Pink - Digital Summit Marketing Conference

Best-selling Author Daniel Pink was the Keynote Speaker at the Digital Summit marketing conference.

Were you at the digital summit? What did you learn? Share with us in the comments below!

Skills Marketers Need to Kill It This Year

When I tell people that I work in marketing, I usually expand on that with a generic explanation like, I write blogs, website content, and manage social media for several brands. Immediately I get a response along the lines of, “so, you get paid to play around on the internet all day?”

Yes. Sort of. But not really.

Marketing isn’t as simple as it sounds, and it’s probably one of the most undervalued but cultivating tech careers out there. Believe it or not, websites don’t just magically show up on the first page of a Google search, and the information you’re reading online isn’t all written by robots. So, with that said, here are the skills marketers need to kill it this year!

Top Six Skills Marketers Need to be Successful

skills marketers need

1. You should be good at reading people

When you’re trying to lead people to your brand, you have to be good at knowing their triggers. In other words, you have to understand who your audience is and what they want. Marketing is often the process of leading someone on a personal journey to where they finally decide on your brand. That’s why reading people and building relationships is one of the most important skills marketers need to kill it this year.

2. You should be even better at communicating with them

Once you understand who your audience is, the next step is knowing exactly how to communicate with them to get them to do what you want them to. Keep in mind that there are many forms of communication – emails, blogs, newsletters – are all written forms. But there are also other ways to communicate with your audience such as videos, podcasts, and infographics.

3. Technology is your best friend

Technology is your best friend if you want to kill it in marketing going forward. Technology is constantly evolving and so should your technical skills! If you don’t know how to make a video or take a stellar photograph, take a class. If you’ve never recorded and edited audio (like in a podcast) try it out! Also keep in mind how technology works, and how your audience might be using it. For example, it’s not enough to think of keywords in the context of a Google search. You now have to consider that your audience is asking Alexa or Siri questions about where to find travel nursing jobs or the highest paying trucking positions.

4. Content creation is key… so you better be creative

Just because technology is taking over doesn’t mean that some good, old-fashioned writing skills can be tossed to the side. Writing and content creating is still one of the key skills marketers need. In fact, blog writing is getting more and more technical and competitive. It’s not enough to write a fluff piece of 500 words and slap it online. Now, research, interviews and in-depth content is killing it. This means that you better be creative if you want to succeed as a marketer. Like I said above, it’s also very important to think of content creation outside of the written medium.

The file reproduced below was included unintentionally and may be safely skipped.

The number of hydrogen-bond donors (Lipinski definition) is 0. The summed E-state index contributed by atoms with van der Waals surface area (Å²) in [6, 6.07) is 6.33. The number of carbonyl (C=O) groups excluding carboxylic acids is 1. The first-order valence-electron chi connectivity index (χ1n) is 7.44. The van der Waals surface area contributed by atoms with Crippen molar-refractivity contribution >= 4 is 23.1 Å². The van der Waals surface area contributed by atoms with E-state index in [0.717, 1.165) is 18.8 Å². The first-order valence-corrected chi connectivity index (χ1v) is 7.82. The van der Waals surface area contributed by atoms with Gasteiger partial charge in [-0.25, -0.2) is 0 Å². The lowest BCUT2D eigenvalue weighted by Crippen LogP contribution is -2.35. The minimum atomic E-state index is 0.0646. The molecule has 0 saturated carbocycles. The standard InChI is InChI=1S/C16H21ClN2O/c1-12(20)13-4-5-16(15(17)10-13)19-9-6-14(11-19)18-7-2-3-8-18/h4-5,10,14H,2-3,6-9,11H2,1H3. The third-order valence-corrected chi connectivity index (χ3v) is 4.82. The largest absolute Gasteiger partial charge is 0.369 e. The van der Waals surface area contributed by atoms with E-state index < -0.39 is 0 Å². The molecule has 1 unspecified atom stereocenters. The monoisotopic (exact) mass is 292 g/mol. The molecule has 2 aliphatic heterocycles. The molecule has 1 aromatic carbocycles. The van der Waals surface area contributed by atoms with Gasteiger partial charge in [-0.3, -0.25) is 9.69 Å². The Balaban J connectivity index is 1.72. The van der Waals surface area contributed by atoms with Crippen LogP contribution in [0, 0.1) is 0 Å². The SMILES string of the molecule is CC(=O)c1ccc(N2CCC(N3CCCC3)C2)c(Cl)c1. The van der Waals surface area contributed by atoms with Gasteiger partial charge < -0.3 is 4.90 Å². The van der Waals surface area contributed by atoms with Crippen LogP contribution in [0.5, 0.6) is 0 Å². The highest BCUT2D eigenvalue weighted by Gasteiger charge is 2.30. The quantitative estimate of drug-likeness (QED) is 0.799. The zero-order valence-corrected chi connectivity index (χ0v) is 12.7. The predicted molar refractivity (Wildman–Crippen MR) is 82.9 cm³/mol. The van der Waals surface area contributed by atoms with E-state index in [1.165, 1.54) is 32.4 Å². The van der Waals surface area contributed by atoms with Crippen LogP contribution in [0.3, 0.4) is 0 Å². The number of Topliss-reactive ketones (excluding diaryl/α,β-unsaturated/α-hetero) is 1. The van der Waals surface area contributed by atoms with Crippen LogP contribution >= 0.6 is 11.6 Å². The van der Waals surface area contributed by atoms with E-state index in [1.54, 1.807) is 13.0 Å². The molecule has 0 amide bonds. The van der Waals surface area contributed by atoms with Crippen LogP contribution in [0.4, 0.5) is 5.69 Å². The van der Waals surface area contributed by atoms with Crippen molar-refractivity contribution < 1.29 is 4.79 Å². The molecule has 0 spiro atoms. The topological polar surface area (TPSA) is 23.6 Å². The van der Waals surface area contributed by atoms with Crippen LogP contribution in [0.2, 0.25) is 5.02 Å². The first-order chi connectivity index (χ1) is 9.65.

5. It’s your job to make boring data interesting

Data… statistics… zzz.

Let’s face it. Numbers can be extremely boring, especially for creative writers and those artsy types that are typically drawn to marketing careers. However, data is powerful, especially if it’s specific to your brand. It’s your job as a marketer to pay attention to granular details and find a way to use it to your advantage. Yes, this might mean working with numbers. I know, you’re rolling your eyes. However, with the right presentation even the dullest of data can be interesting.

6. If you’re lazy… bye!

If you don’t want to work hard and fast, don’t pursue a career in marketing. This is an industry that is technology driven, constantly changing and requires monitoring, adapting, and commitment. So, basically, if you’re lazy… bye! Laziness, or the ability to half-ass projects, is not one of the skills marketers need to kill it this year.

What do you think are some of the top skills marketers need to be successful? Share with us in the comments below!

How to Write a Press Release that Journalists Won’t Ignore

Full disclosure: Before I accepted my position as a content marketer at Track5Media, I was a reporter. Now that I’ve crossed to the other side, I have to be the pesky marketing person harassing the media. It’s quite an adjustment. After a year into my marketing position, though, I’m realizing how much of a benefit it is to have both a marketing and journalism perspective. From my commitment to fact checking to my awareness of how press releases are received and perceived, I see how my time as a journalist shapes me as a marketer. I’m not special. Lots of journalists are making the transition in their careers from journalism to marketing. I know that the skills I brought with me, I’m also competing with in this industry. With that said, I realize that my experience is still valuable to those who haven’t been frantically looking for a story on a Friday afternoon. Here are some tips (from my perspective as a reporter) on how to write a press release that journalists won’t ignore.

Five Tips on How to Write a Press Release that Journalists Won’t Ignore